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Public Lectures

The IMA Public Lectures are free and open to the public.

The IMA Public Lecture Series features distinguished mathematicians and scientists who illuminate the role of mathematics in understanding our world and shaping our lives. The purpose of these talks is to give the public a better understanding about how contemporary mathematical ideas are applied to important technological and scientific problems, conveying the significance and excitement of these applications. These engaging and informative lectures are designed for a broad audience, appropriate for middle-school students and older. This well-established series regularly draws diverse audiences of several hundred people.

Videos for past public lectures are available below. Please feel free to watch.

  2015-2016 Public Lectures
Arnold Family Lecture - "I'm sorry, Dave. I'm afraid I can't do that." Linguistics, Statistics, and Artificial Intelligence in the Big Data Era
Lillian Lee, Cornell University
7:00 P.M., Tuesday, February 23, 2016
2-650 Moos Tower
515 Delaware St SE
East Bank, University of Minnesota, Minneapolis

Science fiction promises that someday we will have machines that talk to us. With Siri on the iPhone and Watson beating human champions at Jeopardy, is that future finally here? Not yet because getting computers to truly understand language is hard, even though most 2-year-olds manage to do it as a matter of course. This lecture will introduce the science behind language technologies – including the central role of probability and statistics – and illustrate why understanding human language is still such a difficult problem.

Lillian Lee holds a Ph.D. in computer science from Harvard University and is a professor in the departments of computer science and information science at Cornell University. Her research interests currently focus on the connections between natural language processing and social interaction, but also include computational social science, machine learning, and artificial intelligence. She was named an Association for the Advancement of Artificial Intelligence Fellow in 2013, and her group's work has been covered in The New York Times, NPR's All Things Considered, and NBC's The Today Show.

Modeling Tsunamis and Other Geohazards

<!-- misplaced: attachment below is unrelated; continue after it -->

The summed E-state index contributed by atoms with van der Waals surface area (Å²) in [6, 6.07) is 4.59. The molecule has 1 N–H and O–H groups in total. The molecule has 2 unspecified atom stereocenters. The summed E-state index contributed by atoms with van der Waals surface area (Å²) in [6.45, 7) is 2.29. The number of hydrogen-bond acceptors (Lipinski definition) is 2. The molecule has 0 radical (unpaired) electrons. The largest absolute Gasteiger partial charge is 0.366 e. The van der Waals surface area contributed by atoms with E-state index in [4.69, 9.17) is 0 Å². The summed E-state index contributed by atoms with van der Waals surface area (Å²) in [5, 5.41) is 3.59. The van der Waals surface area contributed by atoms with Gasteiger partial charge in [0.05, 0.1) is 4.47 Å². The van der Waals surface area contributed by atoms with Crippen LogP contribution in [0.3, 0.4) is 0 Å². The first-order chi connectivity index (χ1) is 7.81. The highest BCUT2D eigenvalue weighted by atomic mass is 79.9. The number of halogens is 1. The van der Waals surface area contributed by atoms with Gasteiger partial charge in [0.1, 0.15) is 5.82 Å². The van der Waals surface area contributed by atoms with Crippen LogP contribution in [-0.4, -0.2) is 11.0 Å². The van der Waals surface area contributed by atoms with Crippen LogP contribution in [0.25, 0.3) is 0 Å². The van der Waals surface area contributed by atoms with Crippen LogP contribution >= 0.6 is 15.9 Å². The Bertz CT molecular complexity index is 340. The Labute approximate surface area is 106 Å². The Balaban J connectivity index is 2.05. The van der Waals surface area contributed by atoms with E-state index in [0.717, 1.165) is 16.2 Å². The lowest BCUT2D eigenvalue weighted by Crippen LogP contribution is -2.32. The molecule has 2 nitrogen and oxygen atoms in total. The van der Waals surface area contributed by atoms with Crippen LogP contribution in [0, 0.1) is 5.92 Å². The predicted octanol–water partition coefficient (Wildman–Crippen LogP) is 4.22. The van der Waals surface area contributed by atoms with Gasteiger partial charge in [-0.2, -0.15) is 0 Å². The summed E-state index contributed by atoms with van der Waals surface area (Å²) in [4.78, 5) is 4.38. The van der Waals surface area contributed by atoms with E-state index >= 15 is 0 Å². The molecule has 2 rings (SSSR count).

Randy LeVeque, University of Washington
7:00 P.M., Thursday, March 10, 2016
2-650 Moos Tower
515 Delaware St SE
East Bank, University of Minnesota, Minneapolis

Geophysical hazards such as tsunamis, storm surges, debris flows, and landslides pose a significant risk to a large fraction of the world's population. Mathematical models and computer simulations of these hazards are critical in developing a better understanding of past events, both recent and pre-historic. They are also used to assess hazards, issue real-time warnings, and help communities prepare – despite the uncertainties surrounding potential future disasters. This lecture will explore some of the ways that mathematics plays an important role in the development of models, software, and probabilistic hazard assessment.

Randy LeVeque holds a Ph.D. in computer science from Stanford University and is a professor of applied mathematics at the University of Washington. He is also an adjunct professor in the departments of mathematics and earth & space sciences, as well as holding multiple fellowships with the UW CoMotion Presidential Innovation program, the eScience Institute, the Society for Industrial and Applied Mathematics, and the American Mathematical Society. His research interests include the development and application of numerical methods and software for wave propagation problems. LeVeque started the Clawpack open source software project in 1994 and since 2004 has been heavily involved in developing and using the GeoClaw branch for tsunami modeling and hazard assessment.

  2014-2015 Public Lectures
  2013-2014 Public Lectures
  2012-2013 Public Lectures
  2011-2012 Public Lectures
  2010-2011 Public Lectures
  2009-2010 Public Lectures
  2008-2009 Public Lectures
  2007-2008 Public Lectures
  2006-2007 Public Lectures
  2005-2006 Public Lectures
  More Public Lectures
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